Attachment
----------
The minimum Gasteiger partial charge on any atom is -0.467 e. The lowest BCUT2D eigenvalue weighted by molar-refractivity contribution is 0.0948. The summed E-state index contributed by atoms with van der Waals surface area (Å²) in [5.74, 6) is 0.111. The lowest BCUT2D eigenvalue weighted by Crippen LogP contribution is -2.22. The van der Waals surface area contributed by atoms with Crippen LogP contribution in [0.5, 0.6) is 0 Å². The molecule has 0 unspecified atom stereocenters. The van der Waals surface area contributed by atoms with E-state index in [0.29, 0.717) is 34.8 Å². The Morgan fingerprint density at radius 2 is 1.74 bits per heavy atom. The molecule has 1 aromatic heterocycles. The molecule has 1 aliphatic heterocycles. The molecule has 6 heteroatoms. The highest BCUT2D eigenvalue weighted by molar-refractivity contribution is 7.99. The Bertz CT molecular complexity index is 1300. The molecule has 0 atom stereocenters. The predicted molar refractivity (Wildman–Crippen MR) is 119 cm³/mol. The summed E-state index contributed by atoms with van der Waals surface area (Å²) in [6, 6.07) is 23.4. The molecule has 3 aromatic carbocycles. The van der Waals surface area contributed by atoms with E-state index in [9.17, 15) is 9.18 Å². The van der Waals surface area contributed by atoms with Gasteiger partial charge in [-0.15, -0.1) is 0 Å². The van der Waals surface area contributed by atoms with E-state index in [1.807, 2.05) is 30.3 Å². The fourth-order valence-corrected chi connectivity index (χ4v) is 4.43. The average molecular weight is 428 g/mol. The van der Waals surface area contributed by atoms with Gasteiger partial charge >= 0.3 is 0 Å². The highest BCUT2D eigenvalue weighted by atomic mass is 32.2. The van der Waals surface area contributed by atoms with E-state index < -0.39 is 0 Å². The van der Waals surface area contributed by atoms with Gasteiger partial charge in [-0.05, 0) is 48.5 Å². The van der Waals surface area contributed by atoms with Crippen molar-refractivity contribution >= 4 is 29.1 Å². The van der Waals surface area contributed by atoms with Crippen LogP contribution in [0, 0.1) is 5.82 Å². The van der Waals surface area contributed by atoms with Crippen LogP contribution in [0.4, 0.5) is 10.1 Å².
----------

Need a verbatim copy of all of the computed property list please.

The minimum Gasteiger partial charge on any atom is -0.467 e. The lowest BCUT2D eigenvalue weighted by molar-refractivity contribution is 0.0948. The summed E-state index contributed by atoms with van der Waals surface area (Å²) in [5.74, 6) is 0.111. The lowest BCUT2D eigenvalue weighted by Crippen LogP contribution is -2.22. The van der Waals surface area contributed by atoms with Crippen LogP contribution in [0.5, 0.6) is 0 Å². The molecule has 0 unspecified atom stereocenters. The van der Waals surface area contributed by atoms with E-state index in [0.29, 0.717) is 34.8 Å². The Morgan fingerprint density at radius 2 is 1.74 bits per heavy atom. The molecule has 1 aromatic heterocycles. The molecule has 1 aliphatic heterocycles. The molecule has 6 heteroatoms. The highest BCUT2D eigenvalue weighted by molar-refractivity contribution is 7.99. The Bertz CT molecular complexity index is 1300. The molecule has 0 atom stereocenters. The predicted molar refractivity (Wildman–Crippen MR) is 119 cm³/mol. The summed E-state index contributed by atoms with van der Waals surface area (Å²) in [6, 6.07) is 23.4. The molecule has 3 aromatic carbocycles. The van der Waals surface area contributed by atoms with E-state index in [9.17, 15) is 9.18 Å². The van der Waals surface area contributed by atoms with Gasteiger partial charge in [-0.15, -0.1) is 0 Å². The van der Waals surface area contributed by atoms with E-state index in [1.807, 2.05) is 30.3 Å². The fourth-order valence-corrected chi connectivity index (χ4v) is 4.43. The average molecular weight is 428 g/mol. The van der Waals surface area contributed by atoms with Gasteiger partial charge >= 0.3 is 0 Å². The highest BCUT2D eigenvalue weighted by atomic mass is 32.2. The van der Waals surface area contributed by atoms with E-state index < -0.39 is 0 Å². The van der Waals surface area contributed by atoms with Gasteiger partial charge in [-0.05, 0) is 48.5 Å². The van der Waals surface area contributed by atoms with Crippen molar-refractivity contribution >= 4 is 29.1 Å². The van der Waals surface area contributed by atoms with Crippen LogP contribution in [0, 0.1) is 5.82 Å². The van der Waals surface area contributed by atoms with Crippen LogP contribution in [0.4, 0.5) is 10.1 Å².